Freetown was a Resurrection experience

25 June 2015 – SMA Founder’s Day

African Missions, Blackrock Road, Cork


oshea-colum-july-2011Fr Colum O’Shea was the Principal Celebrant of the Mass to commemorate the 156th anniversary of the death of the SMA Founder, Bishop Marion deBrésillac. The following is an edited version of the homily Fr Colum preached at that Mass.

We don’t hear anything again about the Ebola disease which devastated parts of West Africa in recent times. It was headline news for a good period. Freetown was one of the cities struck by the disease.

I imagine if you removed the personnel in the white protective clothing it would have resembled the miserable conditions that our Founder and his companions met in 1859.

In 1859 it was an outbreak of Yellow Fever and not Ebola that decimated Freetown. Back then there was no recourse to International aid.

When reading the account of the final days of the Founder and his companions we get a picture of darkness, failure, hopelessness and death.

These very same images – darkness, failure, hopelessness and death – were very evident on that Good Friday on Calvary, when the broken body of Jesus hung on a Cross.

Just as new life rose from the ashes on Calvary so too with Freetown.

Freetown did not mark the ending but the beginning of something new and wonderful.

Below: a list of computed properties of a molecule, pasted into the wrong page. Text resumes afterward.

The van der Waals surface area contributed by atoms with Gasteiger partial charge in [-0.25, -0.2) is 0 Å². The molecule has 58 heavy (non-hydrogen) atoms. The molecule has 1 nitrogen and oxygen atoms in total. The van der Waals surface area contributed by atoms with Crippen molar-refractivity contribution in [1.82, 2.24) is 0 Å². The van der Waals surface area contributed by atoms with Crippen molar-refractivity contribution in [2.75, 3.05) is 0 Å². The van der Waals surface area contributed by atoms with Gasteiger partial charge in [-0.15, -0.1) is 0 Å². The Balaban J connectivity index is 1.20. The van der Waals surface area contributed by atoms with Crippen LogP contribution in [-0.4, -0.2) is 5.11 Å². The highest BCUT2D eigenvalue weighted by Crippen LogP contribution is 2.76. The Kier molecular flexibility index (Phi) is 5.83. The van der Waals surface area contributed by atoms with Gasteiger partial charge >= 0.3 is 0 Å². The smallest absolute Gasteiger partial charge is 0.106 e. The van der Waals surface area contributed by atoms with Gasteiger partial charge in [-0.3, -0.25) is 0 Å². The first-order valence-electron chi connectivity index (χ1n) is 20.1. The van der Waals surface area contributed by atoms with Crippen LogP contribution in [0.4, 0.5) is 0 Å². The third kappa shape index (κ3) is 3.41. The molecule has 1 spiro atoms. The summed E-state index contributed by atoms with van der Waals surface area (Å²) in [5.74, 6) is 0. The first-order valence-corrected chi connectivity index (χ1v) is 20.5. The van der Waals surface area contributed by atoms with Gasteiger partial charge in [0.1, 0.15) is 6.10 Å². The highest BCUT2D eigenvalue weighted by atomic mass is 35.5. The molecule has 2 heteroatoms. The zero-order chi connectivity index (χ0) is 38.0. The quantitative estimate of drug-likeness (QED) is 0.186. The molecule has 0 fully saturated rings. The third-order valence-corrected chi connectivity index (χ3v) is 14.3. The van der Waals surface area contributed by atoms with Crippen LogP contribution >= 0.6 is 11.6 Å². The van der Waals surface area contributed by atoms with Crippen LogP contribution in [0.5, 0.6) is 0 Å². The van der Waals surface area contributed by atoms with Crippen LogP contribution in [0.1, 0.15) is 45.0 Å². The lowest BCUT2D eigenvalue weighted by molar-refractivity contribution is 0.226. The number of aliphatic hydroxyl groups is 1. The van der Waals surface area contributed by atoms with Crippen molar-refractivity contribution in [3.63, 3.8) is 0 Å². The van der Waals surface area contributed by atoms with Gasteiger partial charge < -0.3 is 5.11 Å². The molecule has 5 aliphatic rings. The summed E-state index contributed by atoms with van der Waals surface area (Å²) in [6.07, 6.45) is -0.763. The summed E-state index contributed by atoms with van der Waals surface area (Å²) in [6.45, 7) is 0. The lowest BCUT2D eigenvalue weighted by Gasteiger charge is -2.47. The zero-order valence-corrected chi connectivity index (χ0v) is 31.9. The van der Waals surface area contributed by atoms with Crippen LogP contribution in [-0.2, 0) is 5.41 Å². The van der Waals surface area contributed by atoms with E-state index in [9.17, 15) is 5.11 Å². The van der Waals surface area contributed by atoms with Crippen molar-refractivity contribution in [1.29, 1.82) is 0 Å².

founders-tomb-freetown-jan2

The original tomb of the Founder and his companions in Freetown, Sierra Leone

Freetown was a real resurrection experience. The Society survived against all the odds. In times of crises history has a knack of throwing up leaders who respond to seemingly impossible situations. In our case the person who came to the rescue was Fr Augustin Planque SMA, who we honour as Co-Founder of the Society. He was the one who took control and was responsible for keeping the boat afloat.

The Society has experienced many crises since then and it has weathered many a storm. It survived because we are a resurrection people and Jesus is at the helm. I think it is only fair too to acknowledge and commend those who have generously taken on leadership positions down the years to the present time.

We are presently living in changing times, challenging times, interesting times. And we have plenty to be proud of. Yes the Irish Province is decreasing in numbers as are some of the older units. Today the number of Irish SMA members stands at 172 members.

But that is not the full story, we need to look at the bigger picture.

The number of SMA priests of the Districts in Formation is 250. This year we celebrate 25 Ordinations to Priesthood: 5 from India, 2 from the Philippines and 18 from several African countries, including 5 from Nigeria [where many of you here this morning ministered].

We have more than 300 students in our houses of formation, So, on the numbers front, the Society is in a healthy condition. It is not just a numbers game.

Due to the influx of new life the Society has been able to expand and diversify. The Good News continues to be preached.

We have reason to celebrate because we have been part of and have contributed to the success of the mission which Melchior de Marion Brésillac launched 159 years ago. When he died on 25 June 1859 his missionary spirit did not die.

His followers inherited his DNA. We share his missionary DNA, as did all those who have gone before us. While we grow old and slow down that DNA remains active. We need to tune into it. It motivated and energised us to go on mission to preach the Gospel. It inspired us and continues to inspire us to promote love, justice, peace and care of the earth.

The mission continues.